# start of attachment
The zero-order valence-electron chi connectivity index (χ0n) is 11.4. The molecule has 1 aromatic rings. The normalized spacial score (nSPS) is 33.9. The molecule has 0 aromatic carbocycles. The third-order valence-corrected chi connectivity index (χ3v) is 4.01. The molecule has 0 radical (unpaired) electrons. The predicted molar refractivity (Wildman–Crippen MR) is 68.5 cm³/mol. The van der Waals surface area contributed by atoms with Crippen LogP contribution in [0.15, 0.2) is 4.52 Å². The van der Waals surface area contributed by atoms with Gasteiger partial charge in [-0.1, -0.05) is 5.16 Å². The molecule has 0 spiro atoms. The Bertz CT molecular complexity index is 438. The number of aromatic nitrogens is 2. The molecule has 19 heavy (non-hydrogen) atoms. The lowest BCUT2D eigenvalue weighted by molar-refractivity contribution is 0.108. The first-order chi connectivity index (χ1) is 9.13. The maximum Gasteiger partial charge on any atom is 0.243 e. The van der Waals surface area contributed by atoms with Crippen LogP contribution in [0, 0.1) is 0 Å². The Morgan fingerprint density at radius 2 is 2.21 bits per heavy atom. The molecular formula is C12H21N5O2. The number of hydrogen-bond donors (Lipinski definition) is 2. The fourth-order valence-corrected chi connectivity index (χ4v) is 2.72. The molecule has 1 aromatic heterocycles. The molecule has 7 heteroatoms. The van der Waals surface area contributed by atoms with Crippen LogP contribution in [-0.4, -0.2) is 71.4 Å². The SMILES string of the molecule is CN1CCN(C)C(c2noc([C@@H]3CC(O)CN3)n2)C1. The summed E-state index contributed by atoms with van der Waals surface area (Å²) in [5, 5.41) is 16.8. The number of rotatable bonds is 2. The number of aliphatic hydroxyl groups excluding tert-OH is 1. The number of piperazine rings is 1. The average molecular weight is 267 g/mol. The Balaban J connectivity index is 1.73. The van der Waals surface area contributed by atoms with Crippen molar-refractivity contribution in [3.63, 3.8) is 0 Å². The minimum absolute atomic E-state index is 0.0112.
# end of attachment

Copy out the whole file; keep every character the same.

The zero-order valence-electron chi connectivity index (χ0n) is 11.4. The molecule has 1 aromatic rings. The normalized spacial score (nSPS) is 33.9. The molecule has 0 aromatic carbocycles. The third-order valence-corrected chi connectivity index (χ3v) is 4.01. The molecule has 0 radical (unpaired) electrons. The predicted molar refractivity (Wildman–Crippen MR) is 68.5 cm³/mol. The van der Waals surface area contributed by atoms with Crippen LogP contribution in [0.15, 0.2) is 4.52 Å². The van der Waals surface area contributed by atoms with Gasteiger partial charge in [-0.1, -0.05) is 5.16 Å². The molecule has 0 spiro atoms. The Bertz CT molecular complexity index is 438. The number of aromatic nitrogens is 2. The molecule has 19 heavy (non-hydrogen) atoms. The lowest BCUT2D eigenvalue weighted by molar-refractivity contribution is 0.108. The first-order chi connectivity index (χ1) is 9.13. The maximum Gasteiger partial charge on any atom is 0.243 e. The van der Waals surface area contributed by atoms with Crippen LogP contribution in [0, 0.1) is 0 Å². The Morgan fingerprint density at radius 2 is 2.21 bits per heavy atom. The molecular formula is C12H21N5O2. The number of hydrogen-bond donors (Lipinski definition) is 2. The fourth-order valence-corrected chi connectivity index (χ4v) is 2.72. The molecule has 1 aromatic heterocycles. The molecule has 7 heteroatoms. The van der Waals surface area contributed by atoms with Crippen LogP contribution in [-0.4, -0.2) is 71.4 Å². The SMILES string of the molecule is CN1CCN(C)C(c2noc([C@@H]3CC(O)CN3)n2)C1. The summed E-state index contributed by atoms with van der Waals surface area (Å²) in [5, 5.41) is 16.8. The number of rotatable bonds is 2. The number of aliphatic hydroxyl groups excluding tert-OH is 1. The number of piperazine rings is 1. The average molecular weight is 267 g/mol. The Balaban J connectivity index is 1.73. The van der Waals surface area contributed by atoms with Crippen molar-refractivity contribution in [3.63, 3.8) is 0 Å². The minimum absolute atomic E-state index is 0.0112.